Racial Division, Made Possible by Viewers Like You
The Corporation for Public Broadcasting is pushing identity politics—except at pledge time.
After the Trump administration proposed eliminating federal funding for public broadcasting, the Democratic Congressional Campaign Committee cited the plan in a fundraising pitch. The DCCC quickly backed off its position—a partisan appeal doesn’t help public broadcasting’s cause—but the incident is telling. It’s no secret that NPR and PBS lean liberal. Less appreciated is the extent to which Corporation for Public Broadcasting (CPB) grants are organized around an idea central to the modern Democratic Party: identity politics.
The CPB annually receives a $445 million federal appropriation to support public television and public radio. Most of this money goes to local stations, which pay dues to PBS and NPR for programming rights. Yet some $97 million of the federal money is distributed as direct programming grants, much of it to independent producers. This money is meant to support TV and radio programming, as well as educational projects that otherwise might not be commercially viable. Note that individual grants are not approved by the corporation’s board, which is made up of presidential appointees.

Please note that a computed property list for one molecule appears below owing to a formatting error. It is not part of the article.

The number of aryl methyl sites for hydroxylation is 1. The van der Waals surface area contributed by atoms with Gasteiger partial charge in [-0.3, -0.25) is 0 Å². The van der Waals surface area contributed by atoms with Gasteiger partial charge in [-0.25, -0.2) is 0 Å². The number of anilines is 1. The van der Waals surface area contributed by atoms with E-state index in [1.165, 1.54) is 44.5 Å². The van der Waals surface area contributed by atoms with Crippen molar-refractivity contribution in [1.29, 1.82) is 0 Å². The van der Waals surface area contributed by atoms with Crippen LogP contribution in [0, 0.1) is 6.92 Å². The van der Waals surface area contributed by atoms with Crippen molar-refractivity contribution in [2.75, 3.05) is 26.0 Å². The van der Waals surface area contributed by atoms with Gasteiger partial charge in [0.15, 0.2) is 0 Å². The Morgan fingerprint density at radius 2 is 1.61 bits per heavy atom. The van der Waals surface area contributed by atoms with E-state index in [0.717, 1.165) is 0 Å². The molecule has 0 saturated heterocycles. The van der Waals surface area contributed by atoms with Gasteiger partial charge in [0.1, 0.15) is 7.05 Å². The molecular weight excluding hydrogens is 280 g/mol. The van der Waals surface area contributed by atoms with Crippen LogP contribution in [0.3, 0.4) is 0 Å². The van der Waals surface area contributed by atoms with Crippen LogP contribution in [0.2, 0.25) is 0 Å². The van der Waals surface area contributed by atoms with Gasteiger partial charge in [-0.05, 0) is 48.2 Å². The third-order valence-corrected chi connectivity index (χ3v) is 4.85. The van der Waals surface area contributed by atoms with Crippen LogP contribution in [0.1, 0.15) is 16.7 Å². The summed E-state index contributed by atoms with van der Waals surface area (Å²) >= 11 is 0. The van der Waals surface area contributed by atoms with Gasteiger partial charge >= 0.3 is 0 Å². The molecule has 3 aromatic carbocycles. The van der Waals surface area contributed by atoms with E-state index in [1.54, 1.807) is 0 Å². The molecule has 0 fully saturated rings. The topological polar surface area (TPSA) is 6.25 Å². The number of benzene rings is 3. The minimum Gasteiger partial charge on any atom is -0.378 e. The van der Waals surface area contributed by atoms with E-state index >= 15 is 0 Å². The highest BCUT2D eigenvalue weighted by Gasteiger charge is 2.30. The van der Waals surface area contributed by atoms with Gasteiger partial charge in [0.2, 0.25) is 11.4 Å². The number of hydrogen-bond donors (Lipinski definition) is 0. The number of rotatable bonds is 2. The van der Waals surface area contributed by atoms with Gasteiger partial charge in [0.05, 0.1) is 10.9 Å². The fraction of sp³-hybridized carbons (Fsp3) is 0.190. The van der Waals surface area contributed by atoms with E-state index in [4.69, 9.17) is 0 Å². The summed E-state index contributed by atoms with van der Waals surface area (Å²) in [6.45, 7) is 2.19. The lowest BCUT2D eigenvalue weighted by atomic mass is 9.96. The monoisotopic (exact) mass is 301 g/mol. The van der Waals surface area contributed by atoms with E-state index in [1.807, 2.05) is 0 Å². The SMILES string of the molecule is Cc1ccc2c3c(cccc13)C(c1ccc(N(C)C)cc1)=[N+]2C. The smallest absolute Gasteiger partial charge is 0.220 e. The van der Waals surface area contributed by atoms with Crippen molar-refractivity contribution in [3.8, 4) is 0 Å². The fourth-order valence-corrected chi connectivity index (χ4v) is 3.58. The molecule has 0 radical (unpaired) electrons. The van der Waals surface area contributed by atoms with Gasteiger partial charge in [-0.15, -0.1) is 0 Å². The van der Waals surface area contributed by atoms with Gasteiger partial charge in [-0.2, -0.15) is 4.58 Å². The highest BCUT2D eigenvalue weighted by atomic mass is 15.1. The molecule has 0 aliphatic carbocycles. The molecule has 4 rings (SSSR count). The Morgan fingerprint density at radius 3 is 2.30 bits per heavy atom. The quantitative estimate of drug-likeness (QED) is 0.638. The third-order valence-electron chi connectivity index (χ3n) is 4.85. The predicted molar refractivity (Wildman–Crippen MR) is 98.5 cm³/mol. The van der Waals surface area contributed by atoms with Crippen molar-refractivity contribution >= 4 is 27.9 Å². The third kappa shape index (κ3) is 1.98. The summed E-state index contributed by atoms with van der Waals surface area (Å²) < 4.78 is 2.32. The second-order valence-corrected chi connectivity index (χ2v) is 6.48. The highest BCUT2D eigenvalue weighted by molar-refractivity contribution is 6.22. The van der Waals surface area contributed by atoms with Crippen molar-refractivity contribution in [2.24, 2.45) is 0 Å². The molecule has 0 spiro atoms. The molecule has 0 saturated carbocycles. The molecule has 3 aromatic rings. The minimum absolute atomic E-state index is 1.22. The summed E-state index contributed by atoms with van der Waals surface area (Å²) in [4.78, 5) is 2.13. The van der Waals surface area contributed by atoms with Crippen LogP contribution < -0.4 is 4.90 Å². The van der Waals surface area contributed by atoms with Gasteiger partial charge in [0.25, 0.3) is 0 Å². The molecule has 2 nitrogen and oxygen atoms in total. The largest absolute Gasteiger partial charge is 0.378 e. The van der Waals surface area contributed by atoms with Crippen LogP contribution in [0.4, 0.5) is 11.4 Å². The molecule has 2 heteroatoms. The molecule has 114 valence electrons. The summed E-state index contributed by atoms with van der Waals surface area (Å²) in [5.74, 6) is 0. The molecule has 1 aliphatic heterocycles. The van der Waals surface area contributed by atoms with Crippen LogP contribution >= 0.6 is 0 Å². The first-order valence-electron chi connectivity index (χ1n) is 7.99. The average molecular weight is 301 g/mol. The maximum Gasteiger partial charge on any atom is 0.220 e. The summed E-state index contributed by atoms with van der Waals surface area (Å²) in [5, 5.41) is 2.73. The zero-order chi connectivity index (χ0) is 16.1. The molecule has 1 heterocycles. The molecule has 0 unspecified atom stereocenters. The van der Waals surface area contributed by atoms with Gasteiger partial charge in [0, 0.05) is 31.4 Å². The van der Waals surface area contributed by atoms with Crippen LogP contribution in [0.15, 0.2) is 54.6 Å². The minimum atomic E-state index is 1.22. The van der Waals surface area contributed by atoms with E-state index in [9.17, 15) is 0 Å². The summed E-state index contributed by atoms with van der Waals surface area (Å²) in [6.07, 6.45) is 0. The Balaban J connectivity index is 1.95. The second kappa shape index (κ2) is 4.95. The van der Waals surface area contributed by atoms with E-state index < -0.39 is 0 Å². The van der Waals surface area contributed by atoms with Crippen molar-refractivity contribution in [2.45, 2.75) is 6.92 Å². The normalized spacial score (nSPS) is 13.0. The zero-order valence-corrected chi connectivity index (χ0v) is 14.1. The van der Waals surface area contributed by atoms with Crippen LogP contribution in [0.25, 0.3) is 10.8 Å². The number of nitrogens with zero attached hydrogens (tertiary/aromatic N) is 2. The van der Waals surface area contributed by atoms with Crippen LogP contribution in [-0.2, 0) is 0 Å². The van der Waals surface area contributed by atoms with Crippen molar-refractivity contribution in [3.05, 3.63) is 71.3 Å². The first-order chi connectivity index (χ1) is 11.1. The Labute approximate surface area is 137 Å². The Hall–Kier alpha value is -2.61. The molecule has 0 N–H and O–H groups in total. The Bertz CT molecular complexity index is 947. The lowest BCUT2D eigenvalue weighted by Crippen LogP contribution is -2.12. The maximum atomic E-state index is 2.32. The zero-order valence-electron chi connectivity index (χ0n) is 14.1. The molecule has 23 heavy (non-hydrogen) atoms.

Much of this money goes to the children’s programming that makes PBS popular. But millions go to nonfiction documentary programming made by independent producers, and that’s where the focus on identity politics becomes clear. The corporation provides grant support to five so-called minority consortia, including African-American, Latino, Asian and Pacific Islander groups, as well as Alaska natives.
Additional support is directed toward the Independent Television Service....
Howard Husock is the Vice President of Research and Publications at the Manhattan Institute. From 1987 through 2006, he was director of case studies in public policy and management at Harvard University’s Kennedy School of Government. This piece was adapted from the Spring 2017 Issue of City Journal.
This piece originally appeared in The Wall Street Journal